In Sudan Government arrests top human rights activist

Ibrahim's family members also confirmed that he had been arrested and that they had no information on his whereabouts.

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In recent weeks, Sudanese security agents have arrested several opposition leaders and activists in an attempt to crush widespread protests against a government decision to raise fuel prices last month play

In recent weeks, Sudanese security agents have arrested several opposition leaders and activists in an attempt to crush widespread protests against a government decision to raise fuel prices last month

(AFP/File)
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Sudanese security agents have arrested a prominent rights activist, Mudawi Ibrahim Adam, as part of an ongoing crackdown on dissent, Amnesty International said on Thursday.

The 58-year-old was taken into custody on Wednesday at the University of Khartoum where he works as a professor of engineering, the rights watchdog said.

"He was arrested by National Intelligence and Security Service agents... and taken to an undisclosed location where he is at a grave risk of torture and other ill-treatment," Amnesty said in a statement.

Ibrahim's family members also confirmed to AFP that he had been arrested and that they had no information on his whereabouts.

"Mudawi's arbitrary arrest underscores the government's desperate attempts to extinguish the last embers of dissent in the country," Amnesty's deputy director for East Africa, Michelle Kagari, said in the statement.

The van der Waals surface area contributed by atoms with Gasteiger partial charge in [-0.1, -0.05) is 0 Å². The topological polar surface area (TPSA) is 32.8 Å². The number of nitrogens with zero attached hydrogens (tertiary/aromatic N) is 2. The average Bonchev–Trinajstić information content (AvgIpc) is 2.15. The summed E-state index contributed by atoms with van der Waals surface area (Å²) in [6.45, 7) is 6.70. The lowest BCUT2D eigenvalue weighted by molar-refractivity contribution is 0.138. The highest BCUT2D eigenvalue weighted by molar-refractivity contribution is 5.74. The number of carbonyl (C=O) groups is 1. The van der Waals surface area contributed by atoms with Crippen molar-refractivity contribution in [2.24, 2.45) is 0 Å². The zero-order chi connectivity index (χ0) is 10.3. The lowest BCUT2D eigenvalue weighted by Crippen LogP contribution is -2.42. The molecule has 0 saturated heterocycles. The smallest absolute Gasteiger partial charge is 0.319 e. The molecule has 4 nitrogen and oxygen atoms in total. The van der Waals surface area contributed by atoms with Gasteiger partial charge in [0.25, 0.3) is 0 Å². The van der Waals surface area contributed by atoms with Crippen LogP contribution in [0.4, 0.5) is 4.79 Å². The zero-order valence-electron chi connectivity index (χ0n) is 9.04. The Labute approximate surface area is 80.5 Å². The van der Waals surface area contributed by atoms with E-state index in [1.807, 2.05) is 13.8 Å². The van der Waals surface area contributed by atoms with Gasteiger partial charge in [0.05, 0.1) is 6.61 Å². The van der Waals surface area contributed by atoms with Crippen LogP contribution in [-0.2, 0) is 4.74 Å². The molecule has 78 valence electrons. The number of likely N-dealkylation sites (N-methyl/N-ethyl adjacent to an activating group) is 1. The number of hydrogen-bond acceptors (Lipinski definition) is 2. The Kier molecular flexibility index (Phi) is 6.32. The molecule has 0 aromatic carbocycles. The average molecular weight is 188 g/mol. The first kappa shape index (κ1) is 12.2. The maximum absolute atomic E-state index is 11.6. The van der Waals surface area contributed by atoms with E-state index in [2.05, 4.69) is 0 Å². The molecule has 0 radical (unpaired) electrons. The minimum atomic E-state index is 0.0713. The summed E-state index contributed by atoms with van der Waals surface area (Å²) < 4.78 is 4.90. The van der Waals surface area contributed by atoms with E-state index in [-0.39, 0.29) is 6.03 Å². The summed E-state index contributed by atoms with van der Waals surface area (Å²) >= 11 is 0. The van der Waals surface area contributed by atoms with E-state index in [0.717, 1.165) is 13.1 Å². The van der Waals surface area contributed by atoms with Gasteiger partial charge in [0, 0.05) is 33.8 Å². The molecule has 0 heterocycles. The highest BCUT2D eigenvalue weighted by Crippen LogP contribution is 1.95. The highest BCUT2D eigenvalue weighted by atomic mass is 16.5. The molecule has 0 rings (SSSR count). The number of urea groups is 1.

In recent weeks, Sudanese security agents have arrested several opposition leaders and activists in an attempt to crush widespread protests against a government decision to raise fuel prices last month.

The authorities are determined to avoid any repetition of 2013 unrest that was sparked by a similar round of fuel subsidy cuts.

It was suppressed only by a deadly crackdown by security forces that drew international condemnation.

Rights groups say that crackdown left about 200 people dead, while the government put the death toll at less than 100.

Groups of protesters have staged sporadic demonstrations against the latest round of subsidy cuts, but anti-riot policemen have swiftly dispersed them.

Opposition groups and activists had called for a three-day "stay-at-home" strike in November against the rising cost of living and subsidy cuts. The call had met with a mixed response.

Ibrahim, who has worked extensively on human rights causes in Sudan, has been arrested several times before for his work.

His organisation the Sudan Social Development Organisation was shut down by the government in 2009.

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